The Columbia-class ballistic missile submarine is currently in good shape but the program has little room for error and may require tighter oversight, the Chief of Naval Operations said on Wednesday.

“I say [the program is] on track and that’s true, but it is right on track. And so we need to find some margin in that program, some margin in schedule in particular,” Adm. John Richardson said at the Defense News Conference.

An artist's rendering of the U.S. Navy's future Columbia-class submarine. (Photo: U.S. Navy )
An artist’s rendering of the U.S. Navy’s future Columbia-class submarine. (Photo: U.S. Navy )

Richardson said since the Columbia-class is such a complex program, “it’s just a fact of life that there are going to be things that will surprise us going forward. And so we need to try and, as I said, build in enough margin to accommodate those surprises.”

The Columbia program, formerly the Ohio Replacement Submarine, plans to produce 12 nuclear-armed ballistic missile submarines to replace the 14 current Ohio-class boats.

The CNO said the program might require more oversight because it is such an important program with little room for error. The oversight could help ensure “we’re not making mistakes and eating into a program that has very thin margins already.”

A June Congressional Research Service (CRS) report said the Navy has estimated the lead Columbia-class vessel will cost about $8.2 billion plus more for plans for the class while the average cost per follow-on boat is estimated at $6.5 billion. An April Government Accountability Office (GAO) report found the total projected acquisition cost of the whole program is estimated at $102 billion.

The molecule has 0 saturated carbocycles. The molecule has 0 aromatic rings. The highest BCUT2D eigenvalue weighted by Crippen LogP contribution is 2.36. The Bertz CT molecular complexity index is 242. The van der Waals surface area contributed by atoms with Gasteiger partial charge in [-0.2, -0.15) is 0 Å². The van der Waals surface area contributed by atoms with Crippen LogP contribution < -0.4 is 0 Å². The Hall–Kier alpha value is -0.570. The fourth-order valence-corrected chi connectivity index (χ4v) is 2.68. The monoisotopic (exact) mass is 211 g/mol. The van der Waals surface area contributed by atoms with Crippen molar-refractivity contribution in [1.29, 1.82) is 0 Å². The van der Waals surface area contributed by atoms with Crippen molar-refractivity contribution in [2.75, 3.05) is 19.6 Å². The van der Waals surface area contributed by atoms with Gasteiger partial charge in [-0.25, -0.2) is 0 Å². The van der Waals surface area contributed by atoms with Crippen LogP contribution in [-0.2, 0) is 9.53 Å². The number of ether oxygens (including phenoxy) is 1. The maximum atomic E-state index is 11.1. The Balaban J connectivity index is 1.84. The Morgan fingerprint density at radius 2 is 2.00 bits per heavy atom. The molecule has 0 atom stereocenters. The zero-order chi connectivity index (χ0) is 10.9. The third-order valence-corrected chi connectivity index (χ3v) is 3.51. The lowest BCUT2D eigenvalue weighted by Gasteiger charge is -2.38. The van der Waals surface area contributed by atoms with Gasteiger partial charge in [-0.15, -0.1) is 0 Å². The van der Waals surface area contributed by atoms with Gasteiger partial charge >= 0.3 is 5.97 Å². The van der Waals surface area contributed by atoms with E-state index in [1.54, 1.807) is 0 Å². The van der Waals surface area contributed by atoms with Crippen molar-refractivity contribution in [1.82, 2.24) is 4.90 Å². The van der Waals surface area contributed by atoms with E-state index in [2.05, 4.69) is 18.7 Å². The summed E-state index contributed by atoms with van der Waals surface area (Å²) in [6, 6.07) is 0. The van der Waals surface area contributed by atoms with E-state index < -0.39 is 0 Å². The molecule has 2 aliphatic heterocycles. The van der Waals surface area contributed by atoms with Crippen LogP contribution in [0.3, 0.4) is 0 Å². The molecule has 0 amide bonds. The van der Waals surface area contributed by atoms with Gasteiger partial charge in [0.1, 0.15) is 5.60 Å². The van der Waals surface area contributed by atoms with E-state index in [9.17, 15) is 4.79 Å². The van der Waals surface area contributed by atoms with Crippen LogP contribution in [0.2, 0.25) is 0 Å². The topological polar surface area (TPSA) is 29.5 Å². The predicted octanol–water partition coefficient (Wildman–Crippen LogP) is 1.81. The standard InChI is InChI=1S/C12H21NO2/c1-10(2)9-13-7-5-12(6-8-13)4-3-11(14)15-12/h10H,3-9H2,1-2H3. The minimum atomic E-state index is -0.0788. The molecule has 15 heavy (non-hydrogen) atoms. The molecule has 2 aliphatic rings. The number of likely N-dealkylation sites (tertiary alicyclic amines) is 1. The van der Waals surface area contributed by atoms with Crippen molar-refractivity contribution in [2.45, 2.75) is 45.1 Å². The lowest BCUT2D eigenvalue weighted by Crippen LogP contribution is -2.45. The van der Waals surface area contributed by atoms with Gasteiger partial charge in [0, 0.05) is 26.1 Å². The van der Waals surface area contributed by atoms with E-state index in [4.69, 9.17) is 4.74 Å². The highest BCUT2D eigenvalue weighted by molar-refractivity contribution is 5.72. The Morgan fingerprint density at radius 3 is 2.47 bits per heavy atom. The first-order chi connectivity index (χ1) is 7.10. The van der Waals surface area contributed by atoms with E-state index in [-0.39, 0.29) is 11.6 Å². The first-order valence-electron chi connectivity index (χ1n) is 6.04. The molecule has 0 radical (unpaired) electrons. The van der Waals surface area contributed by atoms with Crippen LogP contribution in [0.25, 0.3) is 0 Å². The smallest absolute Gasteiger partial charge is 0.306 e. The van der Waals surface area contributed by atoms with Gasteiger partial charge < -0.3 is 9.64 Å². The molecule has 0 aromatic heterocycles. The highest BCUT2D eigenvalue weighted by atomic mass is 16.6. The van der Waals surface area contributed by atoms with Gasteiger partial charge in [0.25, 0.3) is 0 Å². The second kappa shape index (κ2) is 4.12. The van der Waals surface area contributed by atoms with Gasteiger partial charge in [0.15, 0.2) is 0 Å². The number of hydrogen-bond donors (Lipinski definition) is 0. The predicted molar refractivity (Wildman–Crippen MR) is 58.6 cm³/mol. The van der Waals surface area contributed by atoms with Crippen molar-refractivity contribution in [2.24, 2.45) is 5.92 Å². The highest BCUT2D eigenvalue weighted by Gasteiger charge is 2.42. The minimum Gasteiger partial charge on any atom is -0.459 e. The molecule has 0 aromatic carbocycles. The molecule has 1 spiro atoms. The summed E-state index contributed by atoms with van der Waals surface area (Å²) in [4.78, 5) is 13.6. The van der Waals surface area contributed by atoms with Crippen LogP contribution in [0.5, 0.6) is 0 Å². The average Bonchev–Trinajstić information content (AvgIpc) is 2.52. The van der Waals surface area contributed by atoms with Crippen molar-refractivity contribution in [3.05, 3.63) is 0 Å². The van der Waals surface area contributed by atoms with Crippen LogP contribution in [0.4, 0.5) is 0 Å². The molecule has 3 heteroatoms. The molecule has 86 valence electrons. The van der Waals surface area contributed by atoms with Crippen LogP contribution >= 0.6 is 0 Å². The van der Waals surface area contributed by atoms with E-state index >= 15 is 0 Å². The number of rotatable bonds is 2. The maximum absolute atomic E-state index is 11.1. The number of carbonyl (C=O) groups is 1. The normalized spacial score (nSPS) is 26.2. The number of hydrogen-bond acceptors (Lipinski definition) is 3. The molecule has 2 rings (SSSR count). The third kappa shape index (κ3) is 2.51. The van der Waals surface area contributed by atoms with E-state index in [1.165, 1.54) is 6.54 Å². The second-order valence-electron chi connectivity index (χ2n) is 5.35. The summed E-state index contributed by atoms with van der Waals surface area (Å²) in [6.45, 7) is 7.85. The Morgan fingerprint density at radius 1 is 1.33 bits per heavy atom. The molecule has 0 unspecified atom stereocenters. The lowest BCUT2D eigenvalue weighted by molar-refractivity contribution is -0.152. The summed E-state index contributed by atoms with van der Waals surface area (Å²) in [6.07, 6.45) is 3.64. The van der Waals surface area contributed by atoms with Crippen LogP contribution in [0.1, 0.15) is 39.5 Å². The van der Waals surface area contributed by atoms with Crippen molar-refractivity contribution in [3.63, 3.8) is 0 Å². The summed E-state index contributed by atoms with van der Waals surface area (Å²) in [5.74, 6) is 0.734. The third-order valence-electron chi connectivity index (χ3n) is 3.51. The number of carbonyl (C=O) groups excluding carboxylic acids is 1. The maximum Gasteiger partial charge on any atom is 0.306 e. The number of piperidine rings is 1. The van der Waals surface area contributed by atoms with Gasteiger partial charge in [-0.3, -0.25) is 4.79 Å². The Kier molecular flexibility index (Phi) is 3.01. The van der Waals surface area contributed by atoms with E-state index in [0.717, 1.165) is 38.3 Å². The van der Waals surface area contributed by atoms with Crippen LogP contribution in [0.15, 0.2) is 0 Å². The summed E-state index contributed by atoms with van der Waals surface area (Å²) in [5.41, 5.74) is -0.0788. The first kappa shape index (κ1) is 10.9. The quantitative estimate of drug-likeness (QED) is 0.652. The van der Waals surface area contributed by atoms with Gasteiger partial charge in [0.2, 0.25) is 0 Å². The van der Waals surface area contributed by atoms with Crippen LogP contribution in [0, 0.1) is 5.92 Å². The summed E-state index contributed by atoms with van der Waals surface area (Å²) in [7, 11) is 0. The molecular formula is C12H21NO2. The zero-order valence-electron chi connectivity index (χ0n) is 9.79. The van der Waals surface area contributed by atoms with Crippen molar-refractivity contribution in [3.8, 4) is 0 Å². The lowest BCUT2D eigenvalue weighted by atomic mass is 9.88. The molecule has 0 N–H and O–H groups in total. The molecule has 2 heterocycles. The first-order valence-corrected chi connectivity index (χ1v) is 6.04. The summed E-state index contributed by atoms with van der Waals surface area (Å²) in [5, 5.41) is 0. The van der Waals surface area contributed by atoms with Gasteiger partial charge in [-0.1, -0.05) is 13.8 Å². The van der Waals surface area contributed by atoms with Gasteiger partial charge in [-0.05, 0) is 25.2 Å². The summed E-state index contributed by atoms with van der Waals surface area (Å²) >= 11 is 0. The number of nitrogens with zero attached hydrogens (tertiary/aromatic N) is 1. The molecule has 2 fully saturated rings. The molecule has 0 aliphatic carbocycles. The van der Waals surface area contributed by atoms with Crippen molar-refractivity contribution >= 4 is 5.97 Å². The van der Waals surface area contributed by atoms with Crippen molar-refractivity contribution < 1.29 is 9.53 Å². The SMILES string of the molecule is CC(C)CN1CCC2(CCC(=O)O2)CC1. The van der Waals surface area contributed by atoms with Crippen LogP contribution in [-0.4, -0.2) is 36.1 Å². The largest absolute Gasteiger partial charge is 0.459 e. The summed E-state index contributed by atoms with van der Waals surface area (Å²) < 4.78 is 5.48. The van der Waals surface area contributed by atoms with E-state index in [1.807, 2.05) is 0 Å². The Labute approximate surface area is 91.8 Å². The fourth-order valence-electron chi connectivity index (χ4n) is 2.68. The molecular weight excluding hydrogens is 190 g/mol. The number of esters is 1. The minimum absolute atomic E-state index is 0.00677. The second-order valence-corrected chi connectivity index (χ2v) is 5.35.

The Trump administration requested $3 billion in advanced procurement and $705 million in research and development in FY 2019 funding. The final 2019 defense authorization bill approved that and authorized $237 million more to help submarine industrial base expansion to ensure the second- and third-tier contractors can meet higher production requirements (Defense Daily, July 25).

Separately, the CNO said the Navy is focusing its efforts on hypersonic weapons and defense “to make sure we’re keeping pace and moving ahead.”

He said this is because the U.S. does not want to be the second player in hypersonic weapons and “with a capability like that there’s a tremendous advantage to the first move there.”

Richardson underscored the Navy is working on both the offensive weapons and understanding its vulnerabilities for defense, so it can work “both sides of that coin”